The IMF’s Self-Serving Case against Bitcoin

The International Monetary Fund finally opens up on its concerns regarding El Salvador’s step to accept bitcoins as legal tender. There is not much swept under the carpet here. El Salvador’s decision was appreciated by the crypto community all across the globe. This announcement from El Salvador is the most significant one in the history of the crypto market. But it was obvious that it could not go unnoticed.

In a recent announcement International Monetary Fund, a global development bank closely working with the world’s richest countries, quickly reacted that this move raised eyebrows of “multiple macroeconomic, financial and legal regulatory authorities.” This statement by IMF is concealed threat for El Salvador because El Salvador is holding discussions with IMF authorities over the $1 billion loan. However, it can be deemed that this loan grant might be delayed or canceled by the IMF authorities. IMF authorities showed their concerns and explained that it is difficult for them to ignore all the concerns raised by other countries over El Salvador’s recent step.

IMF hinted that they need to look at the broader picture before maturing its loan deal. IMF posted a recent blog titled “Crypto-assets as National Currency? A Step Too Far.” IMF cited the concerns of other countries as their primary concern. Accepting crypto assets as the national currency posed serious threats to the world’s financial regulations.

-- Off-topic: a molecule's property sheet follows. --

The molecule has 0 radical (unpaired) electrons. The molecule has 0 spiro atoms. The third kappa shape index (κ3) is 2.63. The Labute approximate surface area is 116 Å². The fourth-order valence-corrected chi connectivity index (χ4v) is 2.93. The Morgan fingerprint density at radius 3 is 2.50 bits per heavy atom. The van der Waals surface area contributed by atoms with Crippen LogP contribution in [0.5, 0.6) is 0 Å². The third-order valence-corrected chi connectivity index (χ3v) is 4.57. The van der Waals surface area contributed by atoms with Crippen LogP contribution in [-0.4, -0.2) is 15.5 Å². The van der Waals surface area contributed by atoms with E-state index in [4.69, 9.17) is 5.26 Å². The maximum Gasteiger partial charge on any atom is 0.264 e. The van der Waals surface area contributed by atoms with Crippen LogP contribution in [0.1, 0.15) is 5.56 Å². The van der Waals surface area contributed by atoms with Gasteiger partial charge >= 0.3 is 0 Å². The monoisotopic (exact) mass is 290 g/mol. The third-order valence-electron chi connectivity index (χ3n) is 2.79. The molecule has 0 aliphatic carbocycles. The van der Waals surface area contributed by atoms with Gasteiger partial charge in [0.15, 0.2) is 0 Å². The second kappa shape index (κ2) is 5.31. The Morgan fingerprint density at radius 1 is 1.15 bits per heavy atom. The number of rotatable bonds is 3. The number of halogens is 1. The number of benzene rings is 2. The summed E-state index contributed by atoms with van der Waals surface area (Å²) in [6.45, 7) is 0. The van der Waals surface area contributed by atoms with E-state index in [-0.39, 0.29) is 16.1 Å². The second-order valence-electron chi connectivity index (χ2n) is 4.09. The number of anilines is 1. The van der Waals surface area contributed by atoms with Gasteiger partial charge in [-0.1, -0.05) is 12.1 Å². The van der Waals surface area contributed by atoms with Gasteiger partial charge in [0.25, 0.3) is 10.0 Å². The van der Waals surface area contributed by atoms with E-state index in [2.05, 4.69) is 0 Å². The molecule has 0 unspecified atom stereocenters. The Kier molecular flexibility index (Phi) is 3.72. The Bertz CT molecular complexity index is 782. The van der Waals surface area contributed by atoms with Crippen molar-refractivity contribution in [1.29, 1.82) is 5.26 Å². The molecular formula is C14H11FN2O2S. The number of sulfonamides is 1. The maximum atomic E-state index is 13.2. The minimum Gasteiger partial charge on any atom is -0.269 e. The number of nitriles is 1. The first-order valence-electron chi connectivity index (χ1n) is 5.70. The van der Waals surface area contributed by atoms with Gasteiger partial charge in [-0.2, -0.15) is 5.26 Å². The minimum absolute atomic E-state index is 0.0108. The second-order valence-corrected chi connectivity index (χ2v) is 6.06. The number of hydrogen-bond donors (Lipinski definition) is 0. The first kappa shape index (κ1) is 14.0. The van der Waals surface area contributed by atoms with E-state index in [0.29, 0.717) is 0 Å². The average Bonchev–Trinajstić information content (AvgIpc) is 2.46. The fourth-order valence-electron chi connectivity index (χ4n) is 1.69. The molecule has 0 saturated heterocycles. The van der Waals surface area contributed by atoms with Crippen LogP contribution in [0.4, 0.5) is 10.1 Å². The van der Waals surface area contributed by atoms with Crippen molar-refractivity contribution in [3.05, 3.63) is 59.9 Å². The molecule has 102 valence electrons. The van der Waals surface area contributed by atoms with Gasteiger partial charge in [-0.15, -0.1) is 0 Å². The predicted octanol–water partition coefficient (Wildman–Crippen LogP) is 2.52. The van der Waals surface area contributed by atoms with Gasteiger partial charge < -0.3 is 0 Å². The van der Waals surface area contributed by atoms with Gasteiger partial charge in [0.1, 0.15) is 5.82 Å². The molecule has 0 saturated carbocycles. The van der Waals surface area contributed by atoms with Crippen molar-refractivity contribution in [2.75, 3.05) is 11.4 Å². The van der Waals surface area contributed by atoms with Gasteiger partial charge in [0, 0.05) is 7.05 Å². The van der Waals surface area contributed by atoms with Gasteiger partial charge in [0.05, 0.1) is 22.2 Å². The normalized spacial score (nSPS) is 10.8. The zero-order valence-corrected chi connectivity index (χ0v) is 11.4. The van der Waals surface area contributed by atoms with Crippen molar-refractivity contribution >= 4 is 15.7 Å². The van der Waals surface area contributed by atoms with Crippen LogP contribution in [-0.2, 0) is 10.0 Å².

In reasonableness, it was a casual blog entry implied for a wide crowd. However, the absence of nuance from an element that has gigantic influence over the prosperity of a considerable lot of the world’s most weak individuals is frustrating, if not through and through terrifying. Apparently to support the feeling that the IMF’s issue with Bitcoinization is less about the strength of economies setting out to advance than about keeping up with the IMF’s own situation of control over them.

On the other hand, experts said that this blog post was not a threat, but it pointed out El Salvador’s decision. However, IMF touched on certain points as a matter of concern. One of the biggest concerns is the volatile nature of crypto assets which makes them unfit for long-term monetary policymaking and debt-related operations. A volatile currency cannot be accepted as a national currency for trade. The decision takes by El Salvador can isolate the country from the rest of the world. Even for a shorter period of time cryptocurrency will massively disrupt economic activities.

The blog raised the point crypto can be deemed as a trading entity that can be protected by regulatory authorities. But using it as a national currency will disturb the paradigm of how countries economically coexist with each other. This will also have a catastrophic impact on the world’s banking system. The whole argument seemed pretty rational to all.

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